The Trivers-Willard hypothesis is a theory that states that in species that don’t mate in pairs but polygynously (males mate with many females), evolutionary pressure will have created reproductive biology that responds to periods of easy living and periods of hard living by actually skewing the normal 50% chance of producing offspring of one sex or the other. In good times, things would skew towards male offspring, because the easier it is to raise a healthy kid, the better chance your genes have of becoming that dominant male that gets to reproduce with lots of females. In bad times, however, things would skew towards the female. If raising the best male is a longer shot, at least a healthy female will get to reproduce with the healthier males.
Both ground squirrels and red deer populations correlate with the theory, and now, at least according to a study published in Proceedings of the Royal Society, humans do too well. And yes, we’re generally considered to have descended from polygynous apes.
Understandably, proper census data during widespread famines can be difficult to come by (perhaps fortunately), but the Dutch famine that occurred during the winter of 1944-45 and the 1942 Leningrad Seige have been notable examples. Attempts to find gender skew in birth populations months after the famines have been entirely inconclusive, according to Discover. However, according to the publishers of the study, this is because those famines lasted only about half a year at most.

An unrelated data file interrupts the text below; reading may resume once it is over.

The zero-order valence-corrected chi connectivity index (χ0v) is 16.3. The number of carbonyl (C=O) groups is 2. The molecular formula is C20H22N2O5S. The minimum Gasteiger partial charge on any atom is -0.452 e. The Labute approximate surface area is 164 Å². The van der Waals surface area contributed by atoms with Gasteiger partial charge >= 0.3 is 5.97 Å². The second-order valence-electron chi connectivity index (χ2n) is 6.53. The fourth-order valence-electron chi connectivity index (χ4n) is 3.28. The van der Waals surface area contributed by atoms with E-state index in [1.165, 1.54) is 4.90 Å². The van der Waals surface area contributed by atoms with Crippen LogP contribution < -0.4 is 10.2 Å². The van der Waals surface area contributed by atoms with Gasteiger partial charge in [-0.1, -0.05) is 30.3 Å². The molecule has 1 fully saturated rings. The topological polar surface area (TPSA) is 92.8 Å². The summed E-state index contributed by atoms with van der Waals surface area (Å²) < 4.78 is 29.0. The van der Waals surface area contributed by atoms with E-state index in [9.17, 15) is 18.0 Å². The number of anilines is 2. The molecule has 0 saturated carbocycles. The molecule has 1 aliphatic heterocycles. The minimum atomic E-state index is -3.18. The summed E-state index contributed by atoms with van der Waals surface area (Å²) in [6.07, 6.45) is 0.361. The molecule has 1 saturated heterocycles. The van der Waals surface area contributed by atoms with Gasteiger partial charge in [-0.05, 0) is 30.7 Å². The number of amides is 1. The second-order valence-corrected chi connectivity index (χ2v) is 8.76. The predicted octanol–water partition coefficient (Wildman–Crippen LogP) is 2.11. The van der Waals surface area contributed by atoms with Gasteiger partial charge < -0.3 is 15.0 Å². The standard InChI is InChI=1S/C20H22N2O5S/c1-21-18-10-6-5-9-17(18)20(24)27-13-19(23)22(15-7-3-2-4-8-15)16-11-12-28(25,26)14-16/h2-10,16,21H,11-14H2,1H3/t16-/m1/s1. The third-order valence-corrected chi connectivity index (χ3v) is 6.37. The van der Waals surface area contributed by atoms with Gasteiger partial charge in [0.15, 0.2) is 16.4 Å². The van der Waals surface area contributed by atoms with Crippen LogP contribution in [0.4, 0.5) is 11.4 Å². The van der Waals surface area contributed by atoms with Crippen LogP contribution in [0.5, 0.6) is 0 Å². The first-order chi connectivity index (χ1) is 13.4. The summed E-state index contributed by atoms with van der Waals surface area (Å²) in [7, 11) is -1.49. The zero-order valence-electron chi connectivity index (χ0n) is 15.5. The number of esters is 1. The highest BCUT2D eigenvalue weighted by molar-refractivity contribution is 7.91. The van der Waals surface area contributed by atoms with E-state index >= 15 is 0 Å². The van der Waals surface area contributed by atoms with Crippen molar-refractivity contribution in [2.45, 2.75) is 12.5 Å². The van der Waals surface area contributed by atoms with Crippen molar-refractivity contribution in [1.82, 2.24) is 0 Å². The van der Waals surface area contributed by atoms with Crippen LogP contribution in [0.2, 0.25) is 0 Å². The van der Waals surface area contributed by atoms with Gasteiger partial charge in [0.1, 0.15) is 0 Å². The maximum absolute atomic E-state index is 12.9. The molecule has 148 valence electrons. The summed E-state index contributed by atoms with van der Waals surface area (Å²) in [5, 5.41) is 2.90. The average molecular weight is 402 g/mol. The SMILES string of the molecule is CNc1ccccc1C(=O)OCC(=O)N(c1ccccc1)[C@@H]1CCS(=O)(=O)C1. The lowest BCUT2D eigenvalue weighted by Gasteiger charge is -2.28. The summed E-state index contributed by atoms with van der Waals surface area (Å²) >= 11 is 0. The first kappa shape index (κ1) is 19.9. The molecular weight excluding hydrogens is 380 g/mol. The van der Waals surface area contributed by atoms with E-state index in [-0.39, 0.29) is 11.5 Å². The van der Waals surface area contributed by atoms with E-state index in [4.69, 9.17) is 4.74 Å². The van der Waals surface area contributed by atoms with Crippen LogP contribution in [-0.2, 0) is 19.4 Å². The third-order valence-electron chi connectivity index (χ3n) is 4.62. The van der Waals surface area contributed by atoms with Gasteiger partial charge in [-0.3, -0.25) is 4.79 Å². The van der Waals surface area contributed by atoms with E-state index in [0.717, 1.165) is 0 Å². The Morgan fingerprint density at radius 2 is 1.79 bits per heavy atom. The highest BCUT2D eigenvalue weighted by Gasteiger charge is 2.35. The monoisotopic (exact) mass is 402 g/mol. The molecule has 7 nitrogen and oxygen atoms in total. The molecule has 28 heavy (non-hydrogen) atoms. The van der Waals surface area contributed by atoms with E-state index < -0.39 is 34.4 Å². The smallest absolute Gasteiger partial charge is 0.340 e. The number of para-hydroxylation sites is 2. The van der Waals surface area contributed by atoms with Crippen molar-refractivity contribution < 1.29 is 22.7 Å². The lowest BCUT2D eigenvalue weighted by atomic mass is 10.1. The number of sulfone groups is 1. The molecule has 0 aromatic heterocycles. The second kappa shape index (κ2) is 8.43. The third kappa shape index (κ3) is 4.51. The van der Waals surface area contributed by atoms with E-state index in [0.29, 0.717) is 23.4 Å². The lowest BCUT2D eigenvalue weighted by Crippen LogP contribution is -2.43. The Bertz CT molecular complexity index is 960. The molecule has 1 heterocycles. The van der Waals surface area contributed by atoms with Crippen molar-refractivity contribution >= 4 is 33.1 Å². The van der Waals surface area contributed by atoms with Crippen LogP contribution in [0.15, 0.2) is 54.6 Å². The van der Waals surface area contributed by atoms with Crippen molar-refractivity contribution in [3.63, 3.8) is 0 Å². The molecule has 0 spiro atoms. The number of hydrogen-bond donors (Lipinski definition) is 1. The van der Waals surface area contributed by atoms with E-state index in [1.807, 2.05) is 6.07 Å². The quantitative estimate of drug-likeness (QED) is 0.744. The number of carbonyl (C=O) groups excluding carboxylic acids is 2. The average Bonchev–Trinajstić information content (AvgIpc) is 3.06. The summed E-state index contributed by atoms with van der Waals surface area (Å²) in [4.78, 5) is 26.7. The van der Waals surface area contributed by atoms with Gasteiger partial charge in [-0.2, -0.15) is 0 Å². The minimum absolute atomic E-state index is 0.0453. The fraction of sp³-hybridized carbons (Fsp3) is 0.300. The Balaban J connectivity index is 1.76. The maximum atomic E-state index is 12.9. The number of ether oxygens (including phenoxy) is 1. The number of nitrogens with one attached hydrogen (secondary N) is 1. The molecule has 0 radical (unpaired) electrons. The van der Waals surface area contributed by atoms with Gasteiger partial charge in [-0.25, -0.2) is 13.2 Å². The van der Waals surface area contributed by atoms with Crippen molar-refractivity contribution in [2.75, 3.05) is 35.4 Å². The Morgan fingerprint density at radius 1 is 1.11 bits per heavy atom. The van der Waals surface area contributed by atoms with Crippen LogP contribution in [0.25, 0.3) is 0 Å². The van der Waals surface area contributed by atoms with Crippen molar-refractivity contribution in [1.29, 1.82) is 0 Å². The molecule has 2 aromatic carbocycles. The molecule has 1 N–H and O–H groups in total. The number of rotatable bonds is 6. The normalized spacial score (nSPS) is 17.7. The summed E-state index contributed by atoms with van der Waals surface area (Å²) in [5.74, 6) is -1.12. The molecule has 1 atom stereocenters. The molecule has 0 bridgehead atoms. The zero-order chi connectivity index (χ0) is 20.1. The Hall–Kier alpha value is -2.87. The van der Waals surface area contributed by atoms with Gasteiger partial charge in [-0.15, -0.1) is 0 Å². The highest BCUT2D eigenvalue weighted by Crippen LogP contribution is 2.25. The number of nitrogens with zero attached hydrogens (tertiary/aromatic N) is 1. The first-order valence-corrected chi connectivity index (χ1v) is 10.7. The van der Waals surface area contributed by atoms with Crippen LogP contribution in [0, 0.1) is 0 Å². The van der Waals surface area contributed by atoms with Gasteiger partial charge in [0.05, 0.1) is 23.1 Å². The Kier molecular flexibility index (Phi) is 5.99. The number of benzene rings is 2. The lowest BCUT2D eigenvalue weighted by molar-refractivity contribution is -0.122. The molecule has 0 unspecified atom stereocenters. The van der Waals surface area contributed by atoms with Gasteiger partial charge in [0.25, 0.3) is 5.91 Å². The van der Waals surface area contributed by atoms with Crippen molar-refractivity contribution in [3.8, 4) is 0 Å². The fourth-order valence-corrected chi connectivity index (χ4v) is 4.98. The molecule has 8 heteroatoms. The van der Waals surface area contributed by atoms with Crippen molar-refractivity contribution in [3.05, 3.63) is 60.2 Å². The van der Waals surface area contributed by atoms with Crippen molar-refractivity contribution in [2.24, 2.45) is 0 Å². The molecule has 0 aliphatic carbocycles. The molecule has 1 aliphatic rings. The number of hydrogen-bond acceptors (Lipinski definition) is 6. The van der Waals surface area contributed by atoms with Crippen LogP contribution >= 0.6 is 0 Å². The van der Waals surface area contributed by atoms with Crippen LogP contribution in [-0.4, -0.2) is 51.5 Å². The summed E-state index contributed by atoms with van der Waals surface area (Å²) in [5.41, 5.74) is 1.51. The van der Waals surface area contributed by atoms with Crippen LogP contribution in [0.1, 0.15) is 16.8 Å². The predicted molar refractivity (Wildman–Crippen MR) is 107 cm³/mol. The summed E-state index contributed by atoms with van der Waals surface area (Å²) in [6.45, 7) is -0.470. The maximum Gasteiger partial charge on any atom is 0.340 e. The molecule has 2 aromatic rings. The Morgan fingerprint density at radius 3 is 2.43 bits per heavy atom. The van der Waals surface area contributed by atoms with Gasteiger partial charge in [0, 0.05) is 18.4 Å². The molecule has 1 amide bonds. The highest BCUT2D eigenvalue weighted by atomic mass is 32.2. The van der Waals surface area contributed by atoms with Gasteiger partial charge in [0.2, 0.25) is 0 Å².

Their study focuses instead on data culled from the Great Chinese Famine, generally acknowledged to be mostly the fault of policies laid down by Mao’s Great Leap Forward, which lasted three entire years, killing 15-45 million people with malnutrition. Discover showcases this graph of the proportion of male babies born during the period. The proportion dips sharply around 1961, three years after the beginning of the famine, and then slowly rises.
As Discover says, this only shows correlation, not causation.
There could confounding social reasons, especially as the data is based on a retrospective survey of 300,000 women, but it seems that the Chinese bias toward having sons is more likely to drive the ratio in the other direction. (China’s one-child policy was not enacted until 1978, so it has no bearing on the famine data either.)
The study’s author has announced their intentions to refine the study by looking at statistics from different areas of China, that were affected by the famine at different times of the three years. Needless to say, we do not recommend this as a method of trying to have a daughter.
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